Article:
From Broadway we get the Gershwins’ “Oh Gee! Oh Joy!,” an ecstatic love duet; Blitzstein’s “Nickel Under the Foot” from The Cradle Will Rock, one of the great Depression-era songs, performed at first almost militaristically by Blythe, then turning more interior and interpretive; “Thousands of Miles” from Kurt Weill’s Lost in the Stars, derived from South African writer Alan Paton’s anti-apartheid novel Cry, the Beloved Country, which in the American context could refer to the Great Migration northward by millions of African-Americans or to the long, too long journey toward justice. Also from the world of Broadway, “Take the Moment” by Richard Rodgers; “The Ballad of Booth” about John Wilkes Booth, from the recently passed Stephen Sondheim’s Assassins, addressing the theme of political/pathological violence—a “legacy of butchery and treason”—which seems ever more embedded in American society.
And from other diverse sources, a feminist, Sondheim-inspired number by Jonathan Larson, “Hosing the Furniture” that is a kind of answer to “I Feel Pretty”; Blitzstein’s lovely, futile “Stay in My Arms,” a 1930s paean to coupling as romantic escape from the terrors of the world, which Burden delivers with heartbreaking sincerity; William Bolcom’s anthemic “New York Lights,” an immigrant’s mesmerizing tribute to a panorama never envisioned in his home country or anywhere else he’d ever seen, from the Arthur Miller-based opera A View from the Bridge; a haunting song by Chris de Blasio, to words by Perry Brass, “Walt Whitman in 1989,” honoring the good gray poet’s ministrations to Civil War casualties in Northern hospitals as he might today, embracing the dying bodies of so many of his comrades falling to AIDS. And starting with a mournful keening sound as if in response to the last number, David Krane’s superbly evocative, sometimes dissonant arrangement of Robert Wadsworth Lowry’s song, first published in 1868, in the immediate aftermath of the Civil War, that celebrates the human need for song under any and all conditions:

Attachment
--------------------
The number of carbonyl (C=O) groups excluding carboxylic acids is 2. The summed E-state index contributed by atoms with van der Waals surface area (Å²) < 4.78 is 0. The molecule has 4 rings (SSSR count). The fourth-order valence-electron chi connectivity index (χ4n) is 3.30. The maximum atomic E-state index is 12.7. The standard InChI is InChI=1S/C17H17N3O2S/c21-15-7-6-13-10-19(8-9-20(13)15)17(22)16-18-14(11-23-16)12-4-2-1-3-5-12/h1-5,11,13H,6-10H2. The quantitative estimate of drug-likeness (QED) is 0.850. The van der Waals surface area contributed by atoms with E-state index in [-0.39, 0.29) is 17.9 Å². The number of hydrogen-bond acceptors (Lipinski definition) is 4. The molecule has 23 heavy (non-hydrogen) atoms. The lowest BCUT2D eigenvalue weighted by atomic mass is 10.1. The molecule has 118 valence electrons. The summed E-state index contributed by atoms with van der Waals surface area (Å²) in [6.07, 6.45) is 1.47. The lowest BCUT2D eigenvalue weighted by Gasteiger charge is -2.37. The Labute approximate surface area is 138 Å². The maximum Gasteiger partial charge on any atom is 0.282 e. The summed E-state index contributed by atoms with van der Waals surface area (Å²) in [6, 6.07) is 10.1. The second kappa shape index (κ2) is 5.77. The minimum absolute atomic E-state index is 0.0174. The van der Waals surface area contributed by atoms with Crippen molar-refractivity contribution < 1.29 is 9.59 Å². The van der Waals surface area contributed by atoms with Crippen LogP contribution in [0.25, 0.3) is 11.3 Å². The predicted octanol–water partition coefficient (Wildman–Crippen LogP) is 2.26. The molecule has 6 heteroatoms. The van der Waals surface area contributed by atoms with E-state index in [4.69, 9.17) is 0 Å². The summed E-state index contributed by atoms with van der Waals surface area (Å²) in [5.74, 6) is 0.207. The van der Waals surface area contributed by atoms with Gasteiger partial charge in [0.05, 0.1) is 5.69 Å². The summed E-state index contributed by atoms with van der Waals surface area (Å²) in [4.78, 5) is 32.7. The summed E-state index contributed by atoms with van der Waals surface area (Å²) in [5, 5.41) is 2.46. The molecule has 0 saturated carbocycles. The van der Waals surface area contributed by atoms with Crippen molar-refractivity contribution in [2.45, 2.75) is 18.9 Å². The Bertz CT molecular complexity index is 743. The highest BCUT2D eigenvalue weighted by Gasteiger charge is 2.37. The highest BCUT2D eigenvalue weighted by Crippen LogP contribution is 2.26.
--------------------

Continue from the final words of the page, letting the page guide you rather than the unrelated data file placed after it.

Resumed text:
“When tyrants tremble in their fear/ And hear their death knell ringing,/ When friends rejoice both far and near/ How can I keep from singing?/ In prison cell and dungeon vile/ Our thoughts to them are winging,/ When friends by shame are undefiled/ How can I keep from singing?”
It’s almost as if the impulse to keep singing is what keeps us alive—and maybe it’s true.
If the CD had a program book with texts there would have been more room to properly identify the sources and backgrounds to these 17 songs and their composers, and to appreciate the depth of their lyrics.
As presented, these riches seem a bit unmoored to history, yet chronologically and collectively, as they are meant to do, they summon up great vistas of the American experience, its problems, its approach and its resistance to resolving them, and the many rhythms and vocal registers of our life.
For more information about this CD and the New York Festival of Song, visit their website.
Eric A. Gordon